ALSO: Will Alec Martinez return to the lineup tonight against Ottawa? Willie Mitchell talks about complacency, and video interviews with Colin Fraser, Trevor Lewis, and head coach Darryl Sutter.
EL SEGUNDO AND LOS ANGELES, CA — After a 1-2-0 start to the still very young 2013-14 National Hockey League season, a quick spin through the World Wide Web forums where the Los Angeles Kings faithful congregate indicates that while many are not concerned with the team’s poor start, a significant number are already in panic mode.
Indeed, some fans are already pointing fingers, and railing against the performance of various players. Some have singled out goaltender Jonathan Quick. Even head coach Darryl Sutter has been under the microscope—some have commented that they believe he has lost control of his team, and has been tuned out by the players.
One word can be used to address such beliefs…
Seriously folks, the Kings have 79…count’em…79 games left in their 82-game regular season, and if you’re that far gone after the first three games, you could become a complete basket case in no time, so relax! There’s a lot of hockey left to be played.
Nevertheless, the Kings have played poorly in the three games, and that includes their shootout victory at Minnesota on October 3, which was the season opener for both teams.
Whether it is penalties, turnovers, bad reads, soft goals, poor five-on-five play, or anything from a list of issues, the Kings are failing to execute their game plan.
But again, it is very, very early.
“We need to nip it in the bud early,” said center Colin Fraser. “It’s better to do it now than in game 81. We’re not happy with the way we’ve played and the results we’ve gotten. We beat Minnesota, but we had to come from behind and do it in a shootout. Bottom line is that we’ve got to be better. There’s no excuses. We’ve just got to re-group.”
“In the NHL, the parity is so close, so you can’t fall behind the eight-ball,” added Fraser. “It’s hard to crawl back in. It seems that if you lose three, four or five in a row, you’re out of the playoffs, and if you win three, four or five in a row, you’re in first place. At a minimum, we’ve got to keep pace, but we want to be better than that.”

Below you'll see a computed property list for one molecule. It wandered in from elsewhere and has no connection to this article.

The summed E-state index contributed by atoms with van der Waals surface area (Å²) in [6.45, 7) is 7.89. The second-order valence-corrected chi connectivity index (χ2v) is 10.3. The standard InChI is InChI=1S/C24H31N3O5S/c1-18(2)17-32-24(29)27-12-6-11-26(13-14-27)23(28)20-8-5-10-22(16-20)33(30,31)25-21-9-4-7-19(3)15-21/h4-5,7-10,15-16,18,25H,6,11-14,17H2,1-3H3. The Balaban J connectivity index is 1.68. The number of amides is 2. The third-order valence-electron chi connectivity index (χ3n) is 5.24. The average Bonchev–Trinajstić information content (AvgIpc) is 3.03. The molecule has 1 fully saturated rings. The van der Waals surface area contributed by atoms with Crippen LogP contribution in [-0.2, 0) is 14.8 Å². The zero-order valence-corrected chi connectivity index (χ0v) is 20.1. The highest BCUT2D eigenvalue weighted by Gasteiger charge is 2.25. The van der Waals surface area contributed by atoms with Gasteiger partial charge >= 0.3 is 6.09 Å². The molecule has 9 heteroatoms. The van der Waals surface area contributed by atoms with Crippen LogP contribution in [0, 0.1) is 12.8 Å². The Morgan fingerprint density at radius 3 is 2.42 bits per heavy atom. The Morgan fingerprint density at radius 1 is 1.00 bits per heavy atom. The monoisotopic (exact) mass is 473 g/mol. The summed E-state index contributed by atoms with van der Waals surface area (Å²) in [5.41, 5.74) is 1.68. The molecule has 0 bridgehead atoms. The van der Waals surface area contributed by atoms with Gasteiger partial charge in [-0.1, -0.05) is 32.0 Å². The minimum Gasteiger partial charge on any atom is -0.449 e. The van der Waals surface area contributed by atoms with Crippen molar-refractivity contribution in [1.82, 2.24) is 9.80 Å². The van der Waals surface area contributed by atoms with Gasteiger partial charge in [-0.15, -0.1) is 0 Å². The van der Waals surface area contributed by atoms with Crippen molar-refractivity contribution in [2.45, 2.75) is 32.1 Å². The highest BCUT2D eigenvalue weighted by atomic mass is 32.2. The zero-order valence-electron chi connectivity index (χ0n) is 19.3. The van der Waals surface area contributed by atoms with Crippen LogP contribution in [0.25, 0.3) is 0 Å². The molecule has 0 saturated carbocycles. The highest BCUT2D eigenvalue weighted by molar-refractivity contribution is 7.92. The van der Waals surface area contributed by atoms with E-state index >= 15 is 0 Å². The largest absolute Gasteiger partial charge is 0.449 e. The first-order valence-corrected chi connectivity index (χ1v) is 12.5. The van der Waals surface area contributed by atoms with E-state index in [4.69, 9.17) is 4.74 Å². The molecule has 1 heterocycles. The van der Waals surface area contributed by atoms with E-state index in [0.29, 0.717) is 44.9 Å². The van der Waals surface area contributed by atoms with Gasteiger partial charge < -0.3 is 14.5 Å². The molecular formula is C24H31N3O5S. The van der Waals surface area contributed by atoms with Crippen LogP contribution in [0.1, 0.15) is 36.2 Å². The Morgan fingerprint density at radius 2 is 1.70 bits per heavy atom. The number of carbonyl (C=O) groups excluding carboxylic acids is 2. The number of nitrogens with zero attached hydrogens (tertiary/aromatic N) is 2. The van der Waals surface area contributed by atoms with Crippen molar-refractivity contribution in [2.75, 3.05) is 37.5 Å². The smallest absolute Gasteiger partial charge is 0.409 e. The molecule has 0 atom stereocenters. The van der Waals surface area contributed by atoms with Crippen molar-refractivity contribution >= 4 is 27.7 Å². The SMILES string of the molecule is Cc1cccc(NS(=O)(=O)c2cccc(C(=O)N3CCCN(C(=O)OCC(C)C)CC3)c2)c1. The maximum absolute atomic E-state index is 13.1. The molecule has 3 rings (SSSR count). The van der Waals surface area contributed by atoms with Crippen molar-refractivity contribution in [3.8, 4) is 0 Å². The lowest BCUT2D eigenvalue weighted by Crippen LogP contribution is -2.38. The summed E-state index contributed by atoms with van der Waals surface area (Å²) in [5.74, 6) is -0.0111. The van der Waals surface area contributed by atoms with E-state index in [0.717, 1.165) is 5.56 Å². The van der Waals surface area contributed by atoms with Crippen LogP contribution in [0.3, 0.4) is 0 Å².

On that night, the Kings were out of synch and disorganized. Countless turnovers made their defensive zone play more reminiscent of a Keystone Kops movie than an NHL game.
Of course, the Keystone Kops reference is an exaggeration. But you get the point, right?
“Our defense [was] turning pucks over,” said head coach Darryl Sutter. “Very simple. Willie Mitchell, [Jake] Muzzin, Drew [Doughty] and Slava [Voynov], our four guys who are looked at as puck movers—they weren’t even close.”
Turnovers by defensemen started a chain reaction of miscues, blunders and failures that extended into the neutral zone and beyond.
“[Turnovers by our defensemen] creates a gap,” Sutter explained. “We want our forwards to get going, so that means our defensemen have to get them the puck. When they don’t get them the puck, then there’s a gap. Then, there’s guys standing around, and you’re playing in your own zone. Most of that is after we had the puck on our stick.”
“There are some execution issues when you have the puck on your stick, and you give it to the other team,” Sutter elaborated.
To be sure, turnovers were the most glaring problem against the Rangers.
“We had far too many turnovers,” said right wing Justin Williams. “That’s certainly not our M.O. That’s not [the reputation] we’ve worked the last few years [for]. We need to get back to it.”